So here crops up again the Anslinger-inspired resolution of the National Research Council already referred to, as well as, by open reference, the ubiquitous hand of the Bureau of Narcotics. And the role played by the report of the AMA's Council on Pharmacy and Chemistry makes necessary another slight diversion: the AMA Council had made no study and had done no appraising for itself when the matter was referred to it in 1954. Instead, it relied on a statement which had been prepared for it in 1952 by "the Committee on Drug Addiction and Narcotics of the National Research Council."
But preparation of the earlier NRC statement was acknowledged actually to have been the work of Dr. Harris Isbell, then Research Director at the Federal Narcotics Hospital at Lexington, a brilliant Public Health Service careerist who was nonetheless notably uncourageous—as were most government-employed scientists of that era—in challenging Narcotics Bureau dogma. The 1952 document ( the one on which the 1954 AMA Council report relied) first appeared as a set of guidelines for physicians titled "What to Do with a Drug Addict," published as an article in the Journal of the American Medical Association and thereafter reprinted and widely distributed as an official release of the Department of Health, Education, and Welfare. And as a formal pronouncement of policy, thus expressly endorsed by both the private and official medical communities it is another timid retreat, scolding and threatening the profession. It opens with the Treasury directive which reproduces language from the Webb case—the very language the Supreme Court itself had vigorously repudiated in 1925:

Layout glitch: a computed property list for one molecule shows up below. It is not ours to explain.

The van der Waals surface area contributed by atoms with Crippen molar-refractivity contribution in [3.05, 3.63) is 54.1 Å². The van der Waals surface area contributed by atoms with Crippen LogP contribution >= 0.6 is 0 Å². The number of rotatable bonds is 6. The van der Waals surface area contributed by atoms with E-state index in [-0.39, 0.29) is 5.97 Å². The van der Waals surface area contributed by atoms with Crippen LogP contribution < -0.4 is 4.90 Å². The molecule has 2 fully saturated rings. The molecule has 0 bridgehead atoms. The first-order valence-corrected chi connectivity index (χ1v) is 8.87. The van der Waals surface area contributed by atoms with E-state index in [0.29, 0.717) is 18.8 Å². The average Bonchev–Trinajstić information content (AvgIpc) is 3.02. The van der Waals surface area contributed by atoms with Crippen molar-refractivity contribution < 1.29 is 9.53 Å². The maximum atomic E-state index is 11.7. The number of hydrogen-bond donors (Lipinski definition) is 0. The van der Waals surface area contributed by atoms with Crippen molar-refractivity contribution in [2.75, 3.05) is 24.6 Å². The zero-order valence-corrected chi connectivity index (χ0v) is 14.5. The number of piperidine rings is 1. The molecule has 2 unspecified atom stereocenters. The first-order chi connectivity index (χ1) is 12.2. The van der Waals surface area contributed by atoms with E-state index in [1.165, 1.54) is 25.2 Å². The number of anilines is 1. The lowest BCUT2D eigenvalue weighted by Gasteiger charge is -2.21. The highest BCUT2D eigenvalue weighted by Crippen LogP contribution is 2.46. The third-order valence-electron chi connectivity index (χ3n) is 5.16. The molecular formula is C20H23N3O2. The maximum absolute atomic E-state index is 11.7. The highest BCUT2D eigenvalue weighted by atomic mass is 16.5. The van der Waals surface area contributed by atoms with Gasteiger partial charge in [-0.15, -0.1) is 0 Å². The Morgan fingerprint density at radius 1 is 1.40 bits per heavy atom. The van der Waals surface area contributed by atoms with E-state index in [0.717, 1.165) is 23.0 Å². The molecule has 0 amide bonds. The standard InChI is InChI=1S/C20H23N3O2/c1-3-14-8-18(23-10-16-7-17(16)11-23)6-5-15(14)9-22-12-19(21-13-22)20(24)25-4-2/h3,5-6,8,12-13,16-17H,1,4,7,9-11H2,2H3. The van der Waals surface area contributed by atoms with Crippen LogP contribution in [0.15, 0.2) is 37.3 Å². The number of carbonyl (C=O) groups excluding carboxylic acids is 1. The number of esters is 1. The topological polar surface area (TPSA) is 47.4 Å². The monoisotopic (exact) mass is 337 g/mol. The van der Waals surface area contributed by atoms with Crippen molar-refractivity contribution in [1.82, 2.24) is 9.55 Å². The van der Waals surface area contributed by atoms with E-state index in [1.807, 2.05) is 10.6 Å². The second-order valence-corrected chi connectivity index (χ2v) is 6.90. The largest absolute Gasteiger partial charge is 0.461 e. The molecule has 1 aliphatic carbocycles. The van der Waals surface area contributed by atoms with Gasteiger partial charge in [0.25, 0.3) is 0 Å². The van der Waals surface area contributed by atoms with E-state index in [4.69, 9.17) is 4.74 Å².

An,order purporting to be a prescription issued to an addict or habitual user of narcotics not in the course of professional treatment, but for the purpose of providing the user with narcotics sufficient to keep him comfortable by maintaining his customary use, is not a prescription within the meaning and intent of the act; and the person filling such an order, as well as the person issuing it, may be charged with violation of the law.
Physicians and pharmacists are warned that they risk prosecution if they have anything to do with issuing or filling prescriptions "for the purpose of gratifying addiction," and are told that their good faith in the matter "will be established by the facts and circumstances of the case and the consensus of medical opinion with regard thereto, based upon the experience of the medical profession in cases of similar nature"—in a word, that they are likely to wind up as criminal defendants if they get near the line. Then follows this ( and bear in mind that what I am about to quote began in a directive from a tax-enforcing police agency, was thereafter picked up and repeated as an authoritative statement by a government physician to the American Medical Association, was thereupon endorsed and published as gospel by the AMA, was redistributed broadside at public expense as an official publication of the Department of Health, Education, and Welfare, and is now turning up as an exposition of the reasons why the AMA played a part in scuttling the interesting and conservative proposal of one of its own affiliates, the New York Academy of Medicine):